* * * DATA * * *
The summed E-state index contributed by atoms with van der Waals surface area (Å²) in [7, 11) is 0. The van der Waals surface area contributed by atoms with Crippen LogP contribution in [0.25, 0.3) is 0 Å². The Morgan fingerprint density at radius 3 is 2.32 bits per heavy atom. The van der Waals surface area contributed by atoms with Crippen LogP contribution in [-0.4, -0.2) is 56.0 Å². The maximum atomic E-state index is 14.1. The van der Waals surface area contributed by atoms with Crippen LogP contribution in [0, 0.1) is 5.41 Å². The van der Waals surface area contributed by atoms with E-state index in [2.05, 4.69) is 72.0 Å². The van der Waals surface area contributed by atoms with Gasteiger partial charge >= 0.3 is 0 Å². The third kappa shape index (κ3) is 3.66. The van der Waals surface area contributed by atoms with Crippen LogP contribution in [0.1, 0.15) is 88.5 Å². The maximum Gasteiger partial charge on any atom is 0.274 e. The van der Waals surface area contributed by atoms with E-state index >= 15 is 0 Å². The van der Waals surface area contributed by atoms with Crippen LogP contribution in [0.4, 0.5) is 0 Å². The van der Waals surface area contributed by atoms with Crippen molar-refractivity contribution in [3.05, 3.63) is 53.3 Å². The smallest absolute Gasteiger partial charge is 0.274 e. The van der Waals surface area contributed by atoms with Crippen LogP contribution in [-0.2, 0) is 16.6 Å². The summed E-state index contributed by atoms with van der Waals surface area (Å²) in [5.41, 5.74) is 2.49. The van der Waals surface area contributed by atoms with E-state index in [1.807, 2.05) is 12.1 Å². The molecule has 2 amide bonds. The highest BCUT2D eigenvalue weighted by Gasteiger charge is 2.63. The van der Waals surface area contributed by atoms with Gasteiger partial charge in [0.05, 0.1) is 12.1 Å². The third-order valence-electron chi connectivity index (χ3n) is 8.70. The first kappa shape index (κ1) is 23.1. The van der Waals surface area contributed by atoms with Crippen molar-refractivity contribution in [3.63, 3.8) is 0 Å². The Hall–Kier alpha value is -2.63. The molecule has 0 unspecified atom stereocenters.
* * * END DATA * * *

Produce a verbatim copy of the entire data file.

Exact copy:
The summed E-state index contributed by atoms with van der Waals surface area (Å²) in [7, 11) is 0. The van der Waals surface area contributed by atoms with Crippen LogP contribution in [0.25, 0.3) is 0 Å². The Morgan fingerprint density at radius 3 is 2.32 bits per heavy atom. The van der Waals surface area contributed by atoms with Crippen LogP contribution in [-0.4, -0.2) is 56.0 Å². The maximum atomic E-state index is 14.1. The van der Waals surface area contributed by atoms with Crippen LogP contribution in [0, 0.1) is 5.41 Å². The van der Waals surface area contributed by atoms with E-state index in [2.05, 4.69) is 72.0 Å². The van der Waals surface area contributed by atoms with Gasteiger partial charge >= 0.3 is 0 Å². The third kappa shape index (κ3) is 3.66. The van der Waals surface area contributed by atoms with Crippen LogP contribution in [0.1, 0.15) is 88.5 Å². The maximum Gasteiger partial charge on any atom is 0.274 e. The van der Waals surface area contributed by atoms with E-state index >= 15 is 0 Å². The van der Waals surface area contributed by atoms with Crippen LogP contribution in [0.4, 0.5) is 0 Å². The van der Waals surface area contributed by atoms with Crippen molar-refractivity contribution in [3.05, 3.63) is 53.3 Å². The smallest absolute Gasteiger partial charge is 0.274 e. The van der Waals surface area contributed by atoms with Crippen LogP contribution in [-0.2, 0) is 16.6 Å². The summed E-state index contributed by atoms with van der Waals surface area (Å²) in [5.41, 5.74) is 2.49. The van der Waals surface area contributed by atoms with E-state index in [1.807, 2.05) is 12.1 Å². The molecule has 2 amide bonds. The highest BCUT2D eigenvalue weighted by Gasteiger charge is 2.63. The van der Waals surface area contributed by atoms with Gasteiger partial charge in [0.05, 0.1) is 12.1 Å². The third-order valence-electron chi connectivity index (χ3n) is 8.70. The first kappa shape index (κ1) is 23.1. The van der Waals surface area contributed by atoms with Crippen molar-refractivity contribution in [3.63, 3.8) is 0 Å². The Hall–Kier alpha value is -2.63. The molecule has 0 unspecified atom stereocenters.